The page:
It was a moment that was truly for the ages, and No. 5 on this countdown.
Mark Whiten was your average baseball player in 1993. But what he did on September 7th, 1993, was anything but average.
After playing poorly in the first game of a double-header, Whiten figured he'd play all out in the second game. With nothing to lose, and a sparse crowd in Cincinnati that was less than invigorated, he let it all out...right into history.
When Whiten came to his first at-bat of the second game, he hit a grand slam to make the score at the time 4-0, St. Louis.
But Whiten was just getting started.
In the sixth inning, Whiten had two runners on, and again sent a shot over the wall. In the seventh, Whiten came up with two more runners on, and hit another home run.
His home run and RBI total at this point was staggering. Home fans in Cincinnati had decided that this day wasn't about their Reds anymore; it was about the history Whiten was making with his bat.
Again in the ninth, Whiten came to bat. This time it was an exhibition of awe, as Whiten crushed the ball over the right-center field wall, and made history.
Not only had Whiten hit four home runs in the same game, but he had tied the major league record for RBI in a game. Whiten found his accomplishment featured on a short package on NBC Nightly News that evening.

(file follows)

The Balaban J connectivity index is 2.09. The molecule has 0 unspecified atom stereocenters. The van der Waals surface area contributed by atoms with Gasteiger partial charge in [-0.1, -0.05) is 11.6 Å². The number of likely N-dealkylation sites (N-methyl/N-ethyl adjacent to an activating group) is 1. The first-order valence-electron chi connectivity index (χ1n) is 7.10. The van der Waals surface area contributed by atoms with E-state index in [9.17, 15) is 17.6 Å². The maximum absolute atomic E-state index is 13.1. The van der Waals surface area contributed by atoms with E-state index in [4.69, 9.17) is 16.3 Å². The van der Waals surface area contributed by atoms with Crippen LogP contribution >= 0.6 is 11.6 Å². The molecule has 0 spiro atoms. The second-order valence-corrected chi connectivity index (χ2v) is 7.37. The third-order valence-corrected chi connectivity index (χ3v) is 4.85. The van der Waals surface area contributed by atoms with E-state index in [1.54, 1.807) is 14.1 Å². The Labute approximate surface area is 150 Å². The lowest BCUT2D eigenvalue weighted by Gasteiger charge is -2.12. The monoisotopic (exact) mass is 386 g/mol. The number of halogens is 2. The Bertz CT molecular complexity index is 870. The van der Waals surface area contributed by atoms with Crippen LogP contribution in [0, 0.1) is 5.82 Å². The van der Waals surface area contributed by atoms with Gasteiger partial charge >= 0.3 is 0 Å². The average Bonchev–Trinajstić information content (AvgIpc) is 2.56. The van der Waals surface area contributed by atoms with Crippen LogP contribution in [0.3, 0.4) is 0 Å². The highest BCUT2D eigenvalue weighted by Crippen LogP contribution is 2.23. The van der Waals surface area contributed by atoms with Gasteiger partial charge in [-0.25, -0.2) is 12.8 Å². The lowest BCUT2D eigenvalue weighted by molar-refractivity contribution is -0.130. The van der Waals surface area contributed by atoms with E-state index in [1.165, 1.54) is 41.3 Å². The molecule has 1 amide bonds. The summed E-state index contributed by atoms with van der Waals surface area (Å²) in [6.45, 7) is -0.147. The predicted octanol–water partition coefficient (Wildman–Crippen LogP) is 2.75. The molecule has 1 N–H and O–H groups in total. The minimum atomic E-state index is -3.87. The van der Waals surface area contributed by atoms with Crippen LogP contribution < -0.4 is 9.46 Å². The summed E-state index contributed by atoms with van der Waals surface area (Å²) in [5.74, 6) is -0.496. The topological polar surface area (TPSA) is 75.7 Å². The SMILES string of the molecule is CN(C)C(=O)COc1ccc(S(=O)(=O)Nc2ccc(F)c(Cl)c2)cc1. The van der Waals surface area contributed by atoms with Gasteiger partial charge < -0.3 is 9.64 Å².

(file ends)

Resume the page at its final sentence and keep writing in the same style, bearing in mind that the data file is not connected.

Greatness was something people almost expected out of Albert Pujols at times when he was a Cardinal. But even he could not have told you something like this was going to happen.
When we think of "historic" and "World Series" together, one might think of Mr. October, Reggie Jackson. Others might even be reminded of The Babe, Babe Ruth. That's exactly the company Albert put himself with in Game 3 of the 2011 World Series.
Although the game itself was not decided on Albert's home runs, to hit so well at such a critical juncture for the Cardinals will forever put his accomplishment while in St. Louis at an immortal status.
Albert did not perform well in the rest of the games of the Series, but when you take a look back at the 2011 World Series in relation to Pujols, this will be the first thing anyone remembers.
Let me be the first to say, before the comments blow up, that I acknowledge that McGwire was a steroid user.